I started following sports when I was about 5 years old. I was 6 when my hero Steve Largent retired. I was 9 when the Seahawks went 2 and 14 despite having the league’s best defense. I was 10 when the Sonics were the first #1 seed to lose to a #8. The next summer I lived and died with the Mariners. The year after I watched injuries rob the Sonics of a chance to upset the greatest team in NBA history. In high school I was prepared to see our suffering end but our record breaking team lost their way in October. In college I was forced to watch officials rob us of our first title. Then a couple years later my heart was ripped from my chest when the only team to win a title, albeit before I was born, was stolen from us and there was nothing we could do.

If I had grown up in Chicago I would have seen the Bulls, Black Hawks, and White Sox win titles. In Dallas I would have celebrated Super Bowls, Stanley Cups, and an NBA title. In New York the Yankees and Giants have both been champions multiple times. In this new millennium I could have reveled in 3 Super Bowls, 3 World Series, an NBA finals and a Stanley Cup if I was a Bostonian. St Louis, Los Angeles, Miami, Detroit, Denver, and San Francisco have all won titles in multiple sports. Fans in Houston, San Antonio, Phoenix, Philadelphia, New Jersey, Oakland, New Orleans, Pittsburgh, and Indianapolis can remember recent times when they danced in the streets because one of their teams brought a trophy home to their city.

I haven’t felt that. I’ve never been able to hug a stranger in a bar or skip work to be at a parade because my team won it all. So when people tell us to calm down or win with “class”. All I have to say is kiss my ass. Unless you’re from Cleveland or Kansas City, you don’t know how it feels to be on the edge of breaking the spell. You don’t know what it feels like to care so much and support for so long. To wear your team’s colors every game day of every week of every year for your entire life. To watch your team do great things and then listen to everyone ignore, discredit, and disrespect them. In two weeks all that could be gone. In two weeks I could begin to heal the wounds of a lifetime. In two weeks I could have a memory that I can tell, teary eyed, to my children and to their children and to their children for the rest of my life. So don’t tell me to calm down. Don’t tell me how to act or what to say. You’ve had your day, so shut your damn mouth and let me enjoy mine.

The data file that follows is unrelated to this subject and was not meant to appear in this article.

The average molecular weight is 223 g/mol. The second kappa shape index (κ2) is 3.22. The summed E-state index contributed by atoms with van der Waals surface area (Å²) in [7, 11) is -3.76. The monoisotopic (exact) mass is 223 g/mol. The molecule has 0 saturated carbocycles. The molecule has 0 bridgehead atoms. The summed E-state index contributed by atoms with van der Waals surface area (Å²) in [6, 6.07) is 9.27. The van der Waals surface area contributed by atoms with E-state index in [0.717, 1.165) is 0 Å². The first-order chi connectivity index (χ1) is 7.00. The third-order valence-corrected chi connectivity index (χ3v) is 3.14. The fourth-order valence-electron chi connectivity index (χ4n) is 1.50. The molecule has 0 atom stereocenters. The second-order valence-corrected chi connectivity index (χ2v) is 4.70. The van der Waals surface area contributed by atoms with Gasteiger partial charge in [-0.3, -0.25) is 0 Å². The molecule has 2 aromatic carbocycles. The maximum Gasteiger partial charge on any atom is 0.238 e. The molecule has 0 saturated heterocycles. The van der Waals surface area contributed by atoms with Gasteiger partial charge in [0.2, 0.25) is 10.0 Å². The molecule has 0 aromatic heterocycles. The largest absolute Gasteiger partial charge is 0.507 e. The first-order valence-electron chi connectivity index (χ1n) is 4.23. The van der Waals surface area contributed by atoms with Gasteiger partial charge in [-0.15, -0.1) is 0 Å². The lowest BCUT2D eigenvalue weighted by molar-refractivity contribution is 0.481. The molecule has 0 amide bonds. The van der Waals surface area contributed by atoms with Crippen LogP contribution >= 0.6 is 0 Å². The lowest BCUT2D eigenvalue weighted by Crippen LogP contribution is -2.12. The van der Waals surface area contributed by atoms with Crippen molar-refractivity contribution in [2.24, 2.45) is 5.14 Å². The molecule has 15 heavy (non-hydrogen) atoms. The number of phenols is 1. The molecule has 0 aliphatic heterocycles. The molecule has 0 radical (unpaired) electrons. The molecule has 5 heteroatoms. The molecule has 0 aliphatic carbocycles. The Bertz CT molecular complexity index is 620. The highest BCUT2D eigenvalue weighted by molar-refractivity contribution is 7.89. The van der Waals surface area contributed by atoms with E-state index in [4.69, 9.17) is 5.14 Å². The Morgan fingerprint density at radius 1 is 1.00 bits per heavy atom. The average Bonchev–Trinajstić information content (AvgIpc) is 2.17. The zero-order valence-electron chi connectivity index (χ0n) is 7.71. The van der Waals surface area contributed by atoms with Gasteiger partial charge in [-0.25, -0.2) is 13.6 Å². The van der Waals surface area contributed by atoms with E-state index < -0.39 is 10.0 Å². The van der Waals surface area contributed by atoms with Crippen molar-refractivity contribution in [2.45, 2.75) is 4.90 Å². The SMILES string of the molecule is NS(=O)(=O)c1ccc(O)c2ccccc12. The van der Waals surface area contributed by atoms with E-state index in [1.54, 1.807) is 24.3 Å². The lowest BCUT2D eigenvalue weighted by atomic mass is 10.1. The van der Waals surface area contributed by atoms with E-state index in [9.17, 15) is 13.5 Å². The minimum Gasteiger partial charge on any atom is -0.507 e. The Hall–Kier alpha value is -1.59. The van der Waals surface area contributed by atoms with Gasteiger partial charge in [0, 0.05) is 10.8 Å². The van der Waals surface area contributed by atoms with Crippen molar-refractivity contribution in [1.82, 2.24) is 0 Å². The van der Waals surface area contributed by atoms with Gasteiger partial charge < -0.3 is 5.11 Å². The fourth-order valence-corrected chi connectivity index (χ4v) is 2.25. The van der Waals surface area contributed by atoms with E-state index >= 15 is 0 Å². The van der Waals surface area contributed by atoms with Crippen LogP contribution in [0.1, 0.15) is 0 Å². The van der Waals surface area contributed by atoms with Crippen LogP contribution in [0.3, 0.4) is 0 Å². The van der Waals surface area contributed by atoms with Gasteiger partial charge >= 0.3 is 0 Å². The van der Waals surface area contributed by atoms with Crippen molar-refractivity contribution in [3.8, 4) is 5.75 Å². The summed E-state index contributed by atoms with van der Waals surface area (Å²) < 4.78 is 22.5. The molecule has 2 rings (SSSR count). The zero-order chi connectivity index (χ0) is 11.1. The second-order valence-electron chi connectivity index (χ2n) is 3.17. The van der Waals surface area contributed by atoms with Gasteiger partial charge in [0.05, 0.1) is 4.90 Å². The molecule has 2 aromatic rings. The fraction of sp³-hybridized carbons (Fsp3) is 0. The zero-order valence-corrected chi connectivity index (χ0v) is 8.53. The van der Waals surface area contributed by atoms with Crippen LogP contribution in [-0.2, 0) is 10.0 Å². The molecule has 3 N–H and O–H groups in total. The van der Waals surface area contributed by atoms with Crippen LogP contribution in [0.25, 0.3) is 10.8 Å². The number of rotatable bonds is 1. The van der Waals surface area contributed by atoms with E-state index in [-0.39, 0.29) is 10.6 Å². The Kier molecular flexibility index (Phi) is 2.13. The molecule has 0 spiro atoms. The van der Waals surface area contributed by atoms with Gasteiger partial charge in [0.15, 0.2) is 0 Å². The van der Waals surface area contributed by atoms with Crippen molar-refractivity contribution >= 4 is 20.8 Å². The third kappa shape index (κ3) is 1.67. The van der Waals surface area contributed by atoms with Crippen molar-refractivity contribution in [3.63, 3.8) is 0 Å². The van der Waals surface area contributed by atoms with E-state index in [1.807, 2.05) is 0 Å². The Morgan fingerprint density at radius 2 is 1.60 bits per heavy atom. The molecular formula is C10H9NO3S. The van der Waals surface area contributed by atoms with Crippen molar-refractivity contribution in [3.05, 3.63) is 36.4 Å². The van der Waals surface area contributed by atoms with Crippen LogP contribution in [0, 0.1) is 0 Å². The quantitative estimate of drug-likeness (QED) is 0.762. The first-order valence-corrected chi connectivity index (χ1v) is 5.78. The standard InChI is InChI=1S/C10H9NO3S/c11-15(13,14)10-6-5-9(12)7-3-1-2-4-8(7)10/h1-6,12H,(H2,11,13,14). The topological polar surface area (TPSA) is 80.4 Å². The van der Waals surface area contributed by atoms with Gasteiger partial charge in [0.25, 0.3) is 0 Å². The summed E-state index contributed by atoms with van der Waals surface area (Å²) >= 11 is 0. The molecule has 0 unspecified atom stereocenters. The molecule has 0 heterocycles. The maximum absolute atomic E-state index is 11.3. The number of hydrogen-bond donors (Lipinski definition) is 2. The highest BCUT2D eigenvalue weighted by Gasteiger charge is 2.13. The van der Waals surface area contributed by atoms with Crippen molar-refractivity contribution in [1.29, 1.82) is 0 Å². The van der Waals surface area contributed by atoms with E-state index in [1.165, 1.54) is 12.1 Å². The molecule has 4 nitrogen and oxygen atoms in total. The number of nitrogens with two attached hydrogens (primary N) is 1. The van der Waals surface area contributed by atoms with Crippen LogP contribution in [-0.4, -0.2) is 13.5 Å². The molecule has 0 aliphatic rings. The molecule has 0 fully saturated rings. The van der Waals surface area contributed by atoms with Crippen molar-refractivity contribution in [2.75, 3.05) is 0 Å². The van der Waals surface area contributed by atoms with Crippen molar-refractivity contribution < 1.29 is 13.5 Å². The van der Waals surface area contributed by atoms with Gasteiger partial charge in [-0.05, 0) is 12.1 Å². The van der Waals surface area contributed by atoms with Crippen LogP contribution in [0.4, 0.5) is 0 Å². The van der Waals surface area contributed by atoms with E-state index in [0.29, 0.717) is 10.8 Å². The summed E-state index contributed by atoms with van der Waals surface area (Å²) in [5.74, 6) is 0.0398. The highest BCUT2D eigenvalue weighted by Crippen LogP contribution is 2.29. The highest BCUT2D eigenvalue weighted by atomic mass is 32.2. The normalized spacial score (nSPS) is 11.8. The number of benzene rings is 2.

18

Feb

There's a reason dogs are mans best friend

Some of these are pretty tremendous

29

Jan

Nothing too major from my first day in London.

Nothing too major from my first day in London.

25

Jan

This has been at the fore front of my mind as I prepare for my intercontinental flight.

23

Jan

My first Geocaching adventure was a rainy success today. Found 3 of the 5 I went after and saw some new stuff in my neighborhood. Might have to hunt some caches down in London next week.

My first Geocaching adventure was a rainy success today. Found 3 of the 5 I went after and saw some new stuff in my neighborhood. Might have to hunt some caches down in London next week.

19

Jan

Apart from the ice that accumulated on my clothing (and face) the ride home was pretty good.

Apart from the ice that accumulated on my clothing (and face) the ride home was pretty good.

16

Jan

The best movie trailer I’ve seen in a while